It makes perfect sense to include Friday in trading textbooks. To understand how and when the market might change its direction of movement or when the movement might intensify, all traders carefully study the calendar of economic events. The core of the fundamental analysis is this. But occasionally, as they say, there are exceptions. Additionally, they took too much time this time. Remember that I have frequently questioned whether raising the euro and pound's exchange rates is necessary? The fifth e waves for both trading instruments took on an extended form and were supposed to be finished a long time ago. I have written and am currently writing about this exact subject.
Over the last two weeks, the market has had many opportunities to halt the rise in demand for the euro and the pound and create at least a corrective downward set of waves. However, the market has never seized this chance. Or decided not to. The fundamental analysis loses its meaning when the market chooses not to consider the news and trades in a single direction. Furthermore, because the market always trades in one direction, wave analysis is pointless because you can wait for specific waves to form but they never do. The drawback of waves is that they can take on almost any length. Even the current waves e have room to grow. As a result, I've been watching for a decline for the past two weeks, and during that time, the instruments have been rising.
The market had anticipated a reading of around 200 thousand for the nonfarm payrolls report on Friday, but it came in at 263,000. The unemployment rate is 3.7% as of today. In November, wages increased by 0.6%, despite the market expecting a rise of just 0.3%. At the same time, the US dollar only briefly appreciated before falling back down. It is impossible to explain why both instruments increased on Friday night, given that the week ended at peak levels. Let me remind you once more that fundamental analysis (at least on Friday) should have led to a decline in both instruments, and wave analysis predicts the formation of a descending set of waves. But once more, neither waves nor fundamental analysis could predict the movement we saw. And all you can do is tolerate it. Now that the trend can become more complex on both ends, the waves e can as well, which will necessitate adjusting the wave markup. It's also unsettling to think about what will occur in December when all three central banks meet for the final time this year. The market's response should vary depending on the meetings attended, the decisions made, and the rhetoric used. But if you can only go in one direction, will the market still want to be so diverse? We'll likely experience several surprises in December.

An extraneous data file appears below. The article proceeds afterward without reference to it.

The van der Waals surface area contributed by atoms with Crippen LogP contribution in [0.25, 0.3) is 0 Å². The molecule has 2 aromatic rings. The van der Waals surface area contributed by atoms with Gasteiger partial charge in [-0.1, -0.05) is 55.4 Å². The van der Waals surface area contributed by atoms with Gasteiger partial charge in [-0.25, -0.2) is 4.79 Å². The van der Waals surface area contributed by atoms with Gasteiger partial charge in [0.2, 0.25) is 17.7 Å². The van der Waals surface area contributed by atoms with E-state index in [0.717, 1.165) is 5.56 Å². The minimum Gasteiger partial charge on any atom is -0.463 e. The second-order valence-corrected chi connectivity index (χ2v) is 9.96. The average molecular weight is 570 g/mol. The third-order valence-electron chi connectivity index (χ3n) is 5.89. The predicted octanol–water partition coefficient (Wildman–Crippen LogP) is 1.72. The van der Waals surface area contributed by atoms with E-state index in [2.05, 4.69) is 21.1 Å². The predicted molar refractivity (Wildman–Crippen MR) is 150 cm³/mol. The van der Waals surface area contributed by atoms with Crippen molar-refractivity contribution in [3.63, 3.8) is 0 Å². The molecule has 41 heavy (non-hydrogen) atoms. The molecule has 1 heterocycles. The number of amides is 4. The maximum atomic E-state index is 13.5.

I conclude that the upward trend section's construction is complete and has increased complexity to five waves. As a result, I suggest making sales with targets close to the estimated 0.9994 level, or 323.6% Fibonacci. The trend's upward portion could become more complicated and take on a longer form, and the likelihood of this happening is increasing daily.
The construction of a new downward trend segment is predicated on the wave pattern of the pound/dollar instrument. Since the wave marking permits the current construction of a downward trend section, I cannot advise purchasing the instrument. With targets around the 1,1707 mark, or 161.8% Fibonacci, sales are now more accurate. The wave e, however, can evolve into an even longer form.